J.X. sat up. “Hey, honey.” He only sounded the tiniest bit flustered, plus got bonus points for not flinging me aside and springing completely off the bed as I had done to him the first few times this happened. “You’re supposed to knock, remember?”
“I forgot.” Gage said huskily, “I had a bad dream.”
Gage was J.X.’s five-year-old nephew. Actually, it was more complicated than that, but the point was the kid was spending the weekend with us, as he did a couple of times a month.
“A bad dream, huh?” J.X. opened his arms, and Gage climbed into bed between us, snuggling against him. “We don’t have bad dreams in this house.”
I threw him a look of disbelief. He meant well, but come on. Everybody has nightmares. Him included.
“What did you dream?” I asked.
Gage rolled me a sideways look. Over the past four months we’d forged a truce, but he still largely took me on sufferance. Which was okay because frankly, I’m an acquired taste: best consumed with cream, sugar, and, yeah, a generous heaping of sufferance.
“Monsters,” he said tersely.
“Monsters?” J.X. repeated thoughtfully. “There are no monsters here. This is a monster-free zone.” He gave Gage a comforting squeeze. “You know what we do to monsters in this house?”
Gage shook his head, his gaze wary.
He was right to be wary because J.X. pretend-growled, “We tickle them,” and pounced.
Gage squealed, and the two of them rolled around on the travel brochures, Gage wriggling and kicking—managing to land a few well-aimed blows at me in passing—before finally sitting up and resettling themselves against the pillows bulwarking the headboard.
J.X. winked at me. I shook my head resignedly.
“What you want to think about is all the fun we’re going to have tomorrow when you and me and Uncle Kit—”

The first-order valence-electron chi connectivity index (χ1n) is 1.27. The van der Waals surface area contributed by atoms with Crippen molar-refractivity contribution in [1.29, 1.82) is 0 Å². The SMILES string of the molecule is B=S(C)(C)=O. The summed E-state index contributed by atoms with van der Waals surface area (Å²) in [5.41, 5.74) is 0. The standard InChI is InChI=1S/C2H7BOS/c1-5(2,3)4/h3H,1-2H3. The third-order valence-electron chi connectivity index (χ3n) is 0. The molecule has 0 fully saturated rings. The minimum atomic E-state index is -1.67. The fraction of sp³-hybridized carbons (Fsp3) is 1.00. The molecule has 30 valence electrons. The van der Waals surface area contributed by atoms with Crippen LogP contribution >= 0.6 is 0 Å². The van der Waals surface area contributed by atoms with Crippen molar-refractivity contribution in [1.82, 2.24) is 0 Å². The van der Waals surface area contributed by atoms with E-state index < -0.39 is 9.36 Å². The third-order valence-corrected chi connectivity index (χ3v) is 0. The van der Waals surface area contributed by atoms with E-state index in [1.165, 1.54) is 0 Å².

“Christopher,” I interjected.
“—Uncle Christopher go to the Halloween Hootenanny.”
Gage and I eyed each other in complete understanding. He knew I did not want to attend this Halloween Horrorama any more than he wanted me there. He knew, as did I, we neither of us had any choice. It was in these moments that we could actually walk a mile or two in the other’s moccasins—though I admit fuzzy bunny slippers were a tight fit for my ethos.
J.X. continued to extol the ordeals—er, delights—of the day ahead, which was scheduled to conclude with the movie Smallfoot and dinner at Rosario’s Pizzeria.
“So, no more bad dreams, okay?” he concluded.
“Okay,” Gage said doubtfully. And then, “Can I sleep in here?”
J.X. wavered but stayed strong. “No, honey. You’re getting too big to bunk in here. There’s not enough room for all three of us. Uncle Christopher and I would fall right out onto the floor!”
And then the monster that lives under the bed would get us.
But see, I was getting fond of the little cheese mite because I didn’t say it. Gage, however, had no doubt who the villain of the piece was. His bleak and beady gaze fell on me.
“What about a night-light?” I suggested.
His face brightened.
“Nnn.” J.X. grimaced. “I don’t think we want to get into that habit, do we?”
He seemed to be asking Gage, who looked to me like a kid who very much hoped they could maybe get into that habit.
“As habits go,” I began. I remembered I was technically only an honorary uncle and should not be debating Gage’s real uncle’s child-rearing decisions in front of him. I shrugged, but couldn’t help adding, “It’s a big house, and it’s still strange to him. I had a night-light when I was his age.”
J.X. frowned. “Did you?”
“Night-lights can disrupt sleep patterns. Maybe that’s why you have these bouts of insomnia.”